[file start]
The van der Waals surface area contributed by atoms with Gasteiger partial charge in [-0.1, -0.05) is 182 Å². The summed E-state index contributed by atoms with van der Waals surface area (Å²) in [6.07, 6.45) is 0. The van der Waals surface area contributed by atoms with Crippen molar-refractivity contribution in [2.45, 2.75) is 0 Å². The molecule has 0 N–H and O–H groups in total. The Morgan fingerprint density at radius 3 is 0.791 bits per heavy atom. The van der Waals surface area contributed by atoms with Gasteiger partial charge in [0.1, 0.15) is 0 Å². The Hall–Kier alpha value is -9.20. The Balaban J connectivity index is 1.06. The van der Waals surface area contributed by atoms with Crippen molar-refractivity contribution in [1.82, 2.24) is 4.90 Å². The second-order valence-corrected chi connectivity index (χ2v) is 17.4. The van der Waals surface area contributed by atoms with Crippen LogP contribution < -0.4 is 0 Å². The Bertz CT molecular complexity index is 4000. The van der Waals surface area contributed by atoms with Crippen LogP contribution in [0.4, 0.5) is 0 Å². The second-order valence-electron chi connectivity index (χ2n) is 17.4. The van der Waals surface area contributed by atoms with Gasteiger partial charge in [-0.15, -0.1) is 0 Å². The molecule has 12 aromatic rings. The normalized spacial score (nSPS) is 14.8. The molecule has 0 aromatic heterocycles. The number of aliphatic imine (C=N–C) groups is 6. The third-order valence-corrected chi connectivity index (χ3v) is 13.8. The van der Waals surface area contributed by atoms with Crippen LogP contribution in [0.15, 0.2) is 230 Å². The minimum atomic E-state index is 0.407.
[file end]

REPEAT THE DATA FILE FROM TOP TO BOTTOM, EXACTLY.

The van der Waals surface area contributed by atoms with Gasteiger partial charge in [-0.1, -0.05) is 182 Å². The summed E-state index contributed by atoms with van der Waals surface area (Å²) in [6.07, 6.45) is 0. The van der Waals surface area contributed by atoms with Crippen molar-refractivity contribution in [2.45, 2.75) is 0 Å². The molecule has 0 N–H and O–H groups in total. The Morgan fingerprint density at radius 3 is 0.791 bits per heavy atom. The van der Waals surface area contributed by atoms with Gasteiger partial charge in [0.1, 0.15) is 0 Å². The Hall–Kier alpha value is -9.20. The Balaban J connectivity index is 1.06. The van der Waals surface area contributed by atoms with Crippen molar-refractivity contribution in [1.82, 2.24) is 4.90 Å². The second-order valence-corrected chi connectivity index (χ2v) is 17.4. The van der Waals surface area contributed by atoms with Crippen LogP contribution < -0.4 is 0 Å². The Bertz CT molecular complexity index is 4000. The van der Waals surface area contributed by atoms with Crippen LogP contribution in [0.4, 0.5) is 0 Å². The second-order valence-electron chi connectivity index (χ2n) is 17.4. The van der Waals surface area contributed by atoms with Gasteiger partial charge in [-0.15, -0.1) is 0 Å². The molecule has 12 aromatic rings. The normalized spacial score (nSPS) is 14.8. The molecule has 0 aromatic heterocycles. The number of aliphatic imine (C=N–C) groups is 6. The third-order valence-corrected chi connectivity index (χ3v) is 13.8. The van der Waals surface area contributed by atoms with Crippen LogP contribution in [0.15, 0.2) is 230 Å². The minimum atomic E-state index is 0.407.